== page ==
Looking to sell a business? Here are some definitions and terminology that might find helpful. We would always recommend that every business owner seeks the advice of experienced advisers to support them through the process.
An expense that is added back to the profits (most often earnings before interest, taxes, depreciation, and amortisation, or EBITDA) of the business which improves the profit situation of the company.
An adjustment, adding costs that may be incurred, to demonstrate the true profitability of a business under new ownership.
Adjusted net cash flow or adjusted net income represents a business’s earnings after expenses.
An accounting term that refers to the process of allocating the cost of an intangible asset over a period of time. It also refers to the repayment of loan principal over time.
A document that specifies the regulations for a company’s operations and defines the company’s purpose. The document lays out how tasks are to be accomplished within the organisation, including the process for appointing directors and handling of financial records.
Sometimes defined as resources or things of value that are owned by a company. Some examples of assets which are obvious and will be reported on a company’s balance sheet include: cash, accounts receivable, inventory, investments, land, buildings, and equipment.
A company’s financial records that have been officially examined to check that they are accurate by a qualified accountant.
A statement of the assets, liabilities, and capital of a business or other organisation at a particular point in time, detailing the balance of income and expenditure over the preceding period.
Also called business transfer agents, corporate finance or intermediaries, assist buyers and sellers of privately held business in the buying and selling process.
A written document that describes in detail how a business, is going to achieve its goals. A business plan lays out a written plan from a marketing, financial and operational viewpoint.
A legal agreement that binds one or more parties to non-disclosure of confidential or proprietary information. Also known as an NDA.
1) payment or money. 2) a vital element in the law of contracts, consideration is a benefit which must be bargained between the parties and is the essential reason for a party entering into a contract.
In the UK tend to assist businesses to raise capital to grow or acquire a business and assist business owners to sell or merger with another.
The total amount of money being transferred into and out of a business during a period, especially as affecting liquidity.
Is a medium to long term debt instrument used by larger companies to borrow money at a fixed rate of interest. that is not secured by physical assets or collateral. Debentures are backed only by the general creditworthiness and reputation of the issuer.
In a business sale a deferred payment is a sum of money that is agreed to be paid at a later date.
A reduction in the value of an asset over time, due in particular to wear and tear.
Seller’s opportunity to make ‘disclosures’ against the warranties which the buyer will require the seller to give.
A right that enables a majority shareholder to force a minority shareholder to join in the sale of a company. Often used in conjunction with “Tag-Along Rights”.
A comprehensive appraisal of a business undertaken by a prospective buyer, especially to establish its assets and liabilities and evaluate its commercial potential.
Money obtained in return for labour or services.
When the dividend payout ratio is the same, the dividend growth rate is equal to the earnings growth rate.
A provision written into the transaction whereby the seller of a business will receive additional payments based perhaps on the future performance of the business sold.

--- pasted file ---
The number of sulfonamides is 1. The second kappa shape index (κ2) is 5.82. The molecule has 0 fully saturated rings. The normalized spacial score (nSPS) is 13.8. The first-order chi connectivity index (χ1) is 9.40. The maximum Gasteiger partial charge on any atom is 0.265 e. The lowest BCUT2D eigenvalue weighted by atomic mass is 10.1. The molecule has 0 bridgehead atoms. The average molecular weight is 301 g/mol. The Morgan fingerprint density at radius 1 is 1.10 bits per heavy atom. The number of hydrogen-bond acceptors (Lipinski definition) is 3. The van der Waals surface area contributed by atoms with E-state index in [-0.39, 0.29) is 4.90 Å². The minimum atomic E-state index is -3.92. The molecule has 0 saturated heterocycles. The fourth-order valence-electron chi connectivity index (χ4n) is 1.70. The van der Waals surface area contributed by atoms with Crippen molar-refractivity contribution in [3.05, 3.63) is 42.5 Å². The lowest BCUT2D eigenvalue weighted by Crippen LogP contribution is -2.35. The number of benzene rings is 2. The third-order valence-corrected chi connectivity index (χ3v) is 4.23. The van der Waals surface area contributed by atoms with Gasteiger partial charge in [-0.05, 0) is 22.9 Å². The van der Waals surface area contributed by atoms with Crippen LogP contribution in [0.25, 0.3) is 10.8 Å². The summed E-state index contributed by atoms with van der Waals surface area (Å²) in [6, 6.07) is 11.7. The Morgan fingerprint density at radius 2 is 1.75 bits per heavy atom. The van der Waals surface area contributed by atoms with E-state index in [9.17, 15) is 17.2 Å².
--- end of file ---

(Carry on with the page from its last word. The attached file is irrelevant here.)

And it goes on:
Earnings Before Interest & Tax.
Earnings Before Interest, Tax, Depreciation and Amortisation. EBITDA is a measure of a company’s financial performance and is used as an alternative to earnings or net income in some circumstances.
A measure of a company’s total value, often used as a more comprehensive alternative to equity market capitalisation.
Assist business owners to prepare and sell their company to maximise value and achieve the best terms.
The value of the shares issued by a company.
An agreement between a buyer and seller normally during the due diligence process as the buyer will be investing time and money. During this period the seller will not enter into any discussions with any third party regarding the sale or provide sale information.
A plan that is executed by a business owner, investor, venture capitalist or private equity company to liquidate a position in a financial asset or dispose of tangible business assets once agreed milestones have been met or exceeded.
Is an intangible asset of a business that buyers obtain in an acquisition including the acquired company’s brand, established client relationships, operational and financial processes, trained and experienced workforce, industry know-how, and other advantages of an established business.
A term commonly used in tax and real estate, fair market value has come to represent the price of an asset under the following usual set of conditions: Prospective buyers and sellers are reasonably knowledgeable about the asset, behaving in their own best interests, free of undue pressure to trade and given a reasonable time period for completing the transaction.
Written records that convey the financial activities and conditions of a business or entity and consist of four major components. Financial position, Income, Cash flow and Changes in equity.
The act of predicting business activity for a future period of time. Typically, it is a projection based upon specific assumptions, such as targeted prospects or a defined sales strategy.
A period of time following the completion of a business sale during which the seller continues with the business sold in order to ensure non-disruptive and successful handover of the company (practically) to the buyer.
Also known as letters of intent, memoranda of understanding, heads of agreement, letters of potential interest, term sheets or protocols. A document which sets out the terms of a commercial transaction agreed in principle between parties in the course of negotiations.